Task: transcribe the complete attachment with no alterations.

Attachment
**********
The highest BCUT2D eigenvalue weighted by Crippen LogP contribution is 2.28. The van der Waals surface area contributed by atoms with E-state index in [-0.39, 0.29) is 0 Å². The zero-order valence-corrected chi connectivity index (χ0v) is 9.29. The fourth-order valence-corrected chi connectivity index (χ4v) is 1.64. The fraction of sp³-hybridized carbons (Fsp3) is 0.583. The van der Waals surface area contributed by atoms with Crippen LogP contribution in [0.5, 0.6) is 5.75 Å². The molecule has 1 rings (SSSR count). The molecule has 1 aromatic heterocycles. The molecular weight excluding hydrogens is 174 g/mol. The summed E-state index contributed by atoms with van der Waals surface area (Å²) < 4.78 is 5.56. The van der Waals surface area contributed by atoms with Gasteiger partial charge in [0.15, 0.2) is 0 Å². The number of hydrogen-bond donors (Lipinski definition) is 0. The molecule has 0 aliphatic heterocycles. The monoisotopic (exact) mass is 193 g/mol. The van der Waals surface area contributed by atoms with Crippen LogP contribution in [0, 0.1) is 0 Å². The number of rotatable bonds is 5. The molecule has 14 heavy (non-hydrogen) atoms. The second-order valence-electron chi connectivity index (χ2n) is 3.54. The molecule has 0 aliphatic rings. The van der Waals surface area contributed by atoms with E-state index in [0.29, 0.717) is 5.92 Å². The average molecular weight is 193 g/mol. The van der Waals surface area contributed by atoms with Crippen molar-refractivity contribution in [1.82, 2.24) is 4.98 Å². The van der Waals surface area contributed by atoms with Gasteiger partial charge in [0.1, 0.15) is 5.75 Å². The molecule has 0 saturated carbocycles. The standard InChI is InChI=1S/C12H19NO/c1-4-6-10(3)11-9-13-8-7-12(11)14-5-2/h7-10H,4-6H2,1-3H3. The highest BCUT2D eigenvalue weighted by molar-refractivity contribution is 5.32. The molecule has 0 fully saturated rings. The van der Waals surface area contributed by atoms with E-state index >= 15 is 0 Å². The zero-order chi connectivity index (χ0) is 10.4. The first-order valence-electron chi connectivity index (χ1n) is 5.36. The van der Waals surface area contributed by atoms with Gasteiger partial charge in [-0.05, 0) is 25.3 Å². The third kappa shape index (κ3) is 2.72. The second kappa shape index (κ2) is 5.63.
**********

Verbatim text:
The highest BCUT2D eigenvalue weighted by Crippen LogP contribution is 2.28. The van der Waals surface area contributed by atoms with E-state index in [-0.39, 0.29) is 0 Å². The zero-order valence-corrected chi connectivity index (χ0v) is 9.29. The fourth-order valence-corrected chi connectivity index (χ4v) is 1.64. The fraction of sp³-hybridized carbons (Fsp3) is 0.583. The van der Waals surface area contributed by atoms with Crippen LogP contribution in [0.5, 0.6) is 5.75 Å². The molecule has 1 rings (SSSR count). The molecule has 1 aromatic heterocycles. The molecular weight excluding hydrogens is 174 g/mol. The summed E-state index contributed by atoms with van der Waals surface area (Å²) < 4.78 is 5.56. The van der Waals surface area contributed by atoms with Gasteiger partial charge in [0.15, 0.2) is 0 Å². The number of hydrogen-bond donors (Lipinski definition) is 0. The molecule has 0 aliphatic heterocycles. The monoisotopic (exact) mass is 193 g/mol. The van der Waals surface area contributed by atoms with Crippen LogP contribution in [0, 0.1) is 0 Å². The number of rotatable bonds is 5. The molecule has 14 heavy (non-hydrogen) atoms. The second-order valence-electron chi connectivity index (χ2n) is 3.54. The molecule has 0 aliphatic rings. The van der Waals surface area contributed by atoms with E-state index in [0.29, 0.717) is 5.92 Å². The average molecular weight is 193 g/mol. The van der Waals surface area contributed by atoms with Crippen molar-refractivity contribution in [1.82, 2.24) is 4.98 Å². The van der Waals surface area contributed by atoms with Gasteiger partial charge in [0.1, 0.15) is 5.75 Å². The molecule has 0 saturated carbocycles. The standard InChI is InChI=1S/C12H19NO/c1-4-6-10(3)11-9-13-8-7-12(11)14-5-2/h7-10H,4-6H2,1-3H3. The highest BCUT2D eigenvalue weighted by molar-refractivity contribution is 5.32. The molecule has 0 fully saturated rings. The van der Waals surface area contributed by atoms with E-state index >= 15 is 0 Å². The zero-order chi connectivity index (χ0) is 10.4. The first-order valence-electron chi connectivity index (χ1n) is 5.36. The van der Waals surface area contributed by atoms with Gasteiger partial charge in [-0.05, 0) is 25.3 Å². The third kappa shape index (κ3) is 2.72. The second kappa shape index (κ2) is 5.63.